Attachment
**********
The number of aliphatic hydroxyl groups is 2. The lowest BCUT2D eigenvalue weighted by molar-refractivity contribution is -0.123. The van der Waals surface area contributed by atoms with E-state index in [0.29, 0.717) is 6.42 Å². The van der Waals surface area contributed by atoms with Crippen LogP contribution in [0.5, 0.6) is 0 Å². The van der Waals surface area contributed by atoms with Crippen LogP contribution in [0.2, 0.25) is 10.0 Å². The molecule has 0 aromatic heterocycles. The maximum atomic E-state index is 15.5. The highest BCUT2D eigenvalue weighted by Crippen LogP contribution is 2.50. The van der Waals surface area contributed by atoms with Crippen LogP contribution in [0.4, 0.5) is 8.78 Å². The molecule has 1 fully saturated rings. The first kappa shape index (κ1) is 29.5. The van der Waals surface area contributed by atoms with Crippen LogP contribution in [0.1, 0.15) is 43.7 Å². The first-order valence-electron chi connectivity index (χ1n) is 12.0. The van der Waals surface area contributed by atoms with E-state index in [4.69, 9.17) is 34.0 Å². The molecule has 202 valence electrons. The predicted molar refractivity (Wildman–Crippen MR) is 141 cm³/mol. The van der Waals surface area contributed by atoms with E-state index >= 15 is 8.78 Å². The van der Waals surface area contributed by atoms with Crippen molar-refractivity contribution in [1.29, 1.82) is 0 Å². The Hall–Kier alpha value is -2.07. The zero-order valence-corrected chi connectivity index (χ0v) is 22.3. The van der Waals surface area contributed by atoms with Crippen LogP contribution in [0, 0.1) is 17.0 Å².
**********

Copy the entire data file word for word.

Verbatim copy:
The number of aliphatic hydroxyl groups is 2. The lowest BCUT2D eigenvalue weighted by molar-refractivity contribution is -0.123. The van der Waals surface area contributed by atoms with E-state index in [0.29, 0.717) is 6.42 Å². The van der Waals surface area contributed by atoms with Crippen LogP contribution in [0.5, 0.6) is 0 Å². The van der Waals surface area contributed by atoms with Crippen LogP contribution in [0.2, 0.25) is 10.0 Å². The molecule has 0 aromatic heterocycles. The maximum atomic E-state index is 15.5. The highest BCUT2D eigenvalue weighted by Crippen LogP contribution is 2.50. The van der Waals surface area contributed by atoms with Crippen LogP contribution in [0.4, 0.5) is 8.78 Å². The molecule has 1 fully saturated rings. The first kappa shape index (κ1) is 29.5. The van der Waals surface area contributed by atoms with Crippen LogP contribution in [0.1, 0.15) is 43.7 Å². The first-order valence-electron chi connectivity index (χ1n) is 12.0. The van der Waals surface area contributed by atoms with E-state index in [4.69, 9.17) is 34.0 Å². The molecule has 202 valence electrons. The predicted molar refractivity (Wildman–Crippen MR) is 141 cm³/mol. The van der Waals surface area contributed by atoms with E-state index >= 15 is 8.78 Å². The van der Waals surface area contributed by atoms with Crippen molar-refractivity contribution in [1.29, 1.82) is 0 Å². The Hall–Kier alpha value is -2.07. The zero-order valence-corrected chi connectivity index (χ0v) is 22.3. The van der Waals surface area contributed by atoms with Crippen LogP contribution in [0, 0.1) is 17.0 Å².